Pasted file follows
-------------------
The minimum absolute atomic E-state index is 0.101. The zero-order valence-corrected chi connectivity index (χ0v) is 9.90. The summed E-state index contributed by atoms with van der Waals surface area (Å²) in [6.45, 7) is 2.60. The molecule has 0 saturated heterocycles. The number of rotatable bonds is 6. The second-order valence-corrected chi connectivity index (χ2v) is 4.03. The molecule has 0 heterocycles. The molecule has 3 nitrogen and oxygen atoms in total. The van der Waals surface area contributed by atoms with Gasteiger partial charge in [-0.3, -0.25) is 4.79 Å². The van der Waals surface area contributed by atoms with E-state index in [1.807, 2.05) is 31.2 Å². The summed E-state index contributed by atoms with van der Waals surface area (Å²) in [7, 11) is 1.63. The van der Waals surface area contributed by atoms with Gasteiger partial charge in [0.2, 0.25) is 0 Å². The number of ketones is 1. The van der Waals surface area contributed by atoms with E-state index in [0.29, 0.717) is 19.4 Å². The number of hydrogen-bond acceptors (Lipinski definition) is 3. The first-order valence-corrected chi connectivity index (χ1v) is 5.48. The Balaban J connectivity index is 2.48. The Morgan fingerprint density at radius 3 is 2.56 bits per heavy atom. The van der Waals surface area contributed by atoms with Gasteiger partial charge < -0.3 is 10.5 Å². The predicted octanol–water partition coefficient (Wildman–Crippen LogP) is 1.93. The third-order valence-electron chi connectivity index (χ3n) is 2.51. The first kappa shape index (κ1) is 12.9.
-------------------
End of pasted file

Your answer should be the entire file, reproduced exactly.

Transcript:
The minimum absolute atomic E-state index is 0.101. The zero-order valence-corrected chi connectivity index (χ0v) is 9.90. The summed E-state index contributed by atoms with van der Waals surface area (Å²) in [6.45, 7) is 2.60. The molecule has 0 saturated heterocycles. The number of rotatable bonds is 6. The second-order valence-corrected chi connectivity index (χ2v) is 4.03. The molecule has 0 heterocycles. The molecule has 3 nitrogen and oxygen atoms in total. The van der Waals surface area contributed by atoms with Gasteiger partial charge in [-0.3, -0.25) is 4.79 Å². The van der Waals surface area contributed by atoms with E-state index in [1.807, 2.05) is 31.2 Å². The summed E-state index contributed by atoms with van der Waals surface area (Å²) in [7, 11) is 1.63. The van der Waals surface area contributed by atoms with Gasteiger partial charge in [0.2, 0.25) is 0 Å². The number of ketones is 1. The van der Waals surface area contributed by atoms with E-state index in [0.29, 0.717) is 19.4 Å². The number of hydrogen-bond acceptors (Lipinski definition) is 3. The first-order valence-corrected chi connectivity index (χ1v) is 5.48. The Balaban J connectivity index is 2.48. The Morgan fingerprint density at radius 3 is 2.56 bits per heavy atom. The van der Waals surface area contributed by atoms with Gasteiger partial charge < -0.3 is 10.5 Å². The predicted octanol–water partition coefficient (Wildman–Crippen LogP) is 1.93. The third-order valence-electron chi connectivity index (χ3n) is 2.51. The first kappa shape index (κ1) is 12.9.